I got home and crawled into bed concerned if I would wake up in the morning. No matter what I did, I couldn’t get my breathing steady. Finally, from exhaustion, I fell asleep.

My phone wouldn't stop buzzing. Something was wrong. Finally, I saw a phone number I recognized. It was his mother.

I answered, on March 5, 2013 at 6:43 in the morning, to her saying, “He’s dead.”


“He overdosed.”

I screamed. I cried. My mother came in my bedroom holding me, picking me up from the ground.

I got dressed and sped to the hospital where he was. Those moments were a blur until I got to the ER. I rushed past security to the front desk and just begged. Saying his name through tears, the receptionist led me to another room where I could be by myself, not forced to wait where other people were. Someone came in and took me to the back.

I was walking toward some curtains when a nurse pulled them back just a touch, and I saw his feet. I collapsed.

It was him. There was no denying it. I knew every inch of him, down to his awkward toes, the first part of him I saw.

I was led behind the curtain, and he was lying there. Eyes closed. Crusted from blood. Blood from his ears, eyes and nose were all over his face. I put my head on his chest. He was cold. He was gone.

I had never experienced death like this before, seeing the body of someone who had died. I had been to funerals, but this was not a funeral. I was coming to see a body that had been alive not even an hour ago. I was going to see the first love of my life, dead. He was never coming back, heart stopped, ice cold, motionless, soulless, lifeless, deceased.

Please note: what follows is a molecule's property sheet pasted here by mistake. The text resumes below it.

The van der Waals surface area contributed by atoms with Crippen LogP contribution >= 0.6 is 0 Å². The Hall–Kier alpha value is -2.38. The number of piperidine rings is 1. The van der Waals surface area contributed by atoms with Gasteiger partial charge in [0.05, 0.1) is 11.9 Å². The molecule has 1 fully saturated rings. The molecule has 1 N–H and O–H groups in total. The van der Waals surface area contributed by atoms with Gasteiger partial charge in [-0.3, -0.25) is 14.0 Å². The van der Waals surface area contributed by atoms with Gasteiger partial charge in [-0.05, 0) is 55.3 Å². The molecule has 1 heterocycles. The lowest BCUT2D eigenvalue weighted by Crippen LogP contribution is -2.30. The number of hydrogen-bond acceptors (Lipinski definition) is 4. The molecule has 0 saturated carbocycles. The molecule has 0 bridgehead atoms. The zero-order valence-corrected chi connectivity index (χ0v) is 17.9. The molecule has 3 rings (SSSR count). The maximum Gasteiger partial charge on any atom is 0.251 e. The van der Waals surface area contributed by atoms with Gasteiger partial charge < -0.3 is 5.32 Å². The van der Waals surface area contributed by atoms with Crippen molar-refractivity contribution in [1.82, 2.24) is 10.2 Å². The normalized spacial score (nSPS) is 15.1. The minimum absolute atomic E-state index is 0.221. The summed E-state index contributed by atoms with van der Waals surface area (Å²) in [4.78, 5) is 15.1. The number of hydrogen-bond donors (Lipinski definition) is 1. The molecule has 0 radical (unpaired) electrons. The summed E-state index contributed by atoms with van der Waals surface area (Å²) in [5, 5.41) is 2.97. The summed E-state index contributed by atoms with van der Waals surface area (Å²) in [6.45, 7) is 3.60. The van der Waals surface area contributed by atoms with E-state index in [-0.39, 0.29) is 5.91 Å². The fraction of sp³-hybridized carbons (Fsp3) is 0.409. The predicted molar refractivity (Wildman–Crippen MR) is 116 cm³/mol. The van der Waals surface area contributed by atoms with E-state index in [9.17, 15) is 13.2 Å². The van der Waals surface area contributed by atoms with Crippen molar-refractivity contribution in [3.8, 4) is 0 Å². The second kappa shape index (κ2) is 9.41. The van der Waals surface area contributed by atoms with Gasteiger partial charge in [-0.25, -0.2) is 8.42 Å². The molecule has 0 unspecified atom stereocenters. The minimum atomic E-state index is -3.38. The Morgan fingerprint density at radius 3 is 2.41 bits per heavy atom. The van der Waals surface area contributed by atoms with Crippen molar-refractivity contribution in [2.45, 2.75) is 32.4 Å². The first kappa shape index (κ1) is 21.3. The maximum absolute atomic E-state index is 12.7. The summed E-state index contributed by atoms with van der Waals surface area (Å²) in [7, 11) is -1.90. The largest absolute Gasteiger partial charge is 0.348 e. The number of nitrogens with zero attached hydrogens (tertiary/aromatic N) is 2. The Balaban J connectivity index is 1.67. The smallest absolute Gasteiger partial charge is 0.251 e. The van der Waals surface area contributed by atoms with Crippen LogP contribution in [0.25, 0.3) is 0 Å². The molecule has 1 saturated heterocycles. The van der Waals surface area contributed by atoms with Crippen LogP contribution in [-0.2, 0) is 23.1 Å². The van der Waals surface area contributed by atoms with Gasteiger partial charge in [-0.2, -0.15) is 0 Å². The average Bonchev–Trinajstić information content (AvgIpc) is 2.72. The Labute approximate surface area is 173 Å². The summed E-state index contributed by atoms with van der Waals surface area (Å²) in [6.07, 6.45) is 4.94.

He. Is. Dead.

I kept repeating these words in my head over and over, trying to shake myself into this new reality. No matter what thoughts I had, how many times I told him I was sorry, nothing was going to bring him back.

I put his hand in mine, staring at him. I kept whispering to him, “Wake up. Please, wake up.” My tears fell onto his face while I pleaded to him to trade places with me. I begged him to open his eyes, to move, to get up, and tell me this was not real.

It was real.

I kept my head on his chest for what seemed like years. I was waiting for my head to move up and down from his breaths. They never came. I couldn’t stay with him forever, because there was no one to stay with. He was gone.

His mother came down that day, and we arranged some things here and there. He’d be buried back home and we made the drive back up to the Midwest. The funeral was just two days later. I had to say my final goodbyes.

He taught me how to love. He taught me what love wasn’t. He taught me more about life than I had ever known, and I will always thank him for that. He came into my life for a reason and I still pray that he felt the same about me. Unfortunately, it’s just something I will never know.

As we all began to leave the funeral, I looked back, wiped my tears, and whispered, "See you later."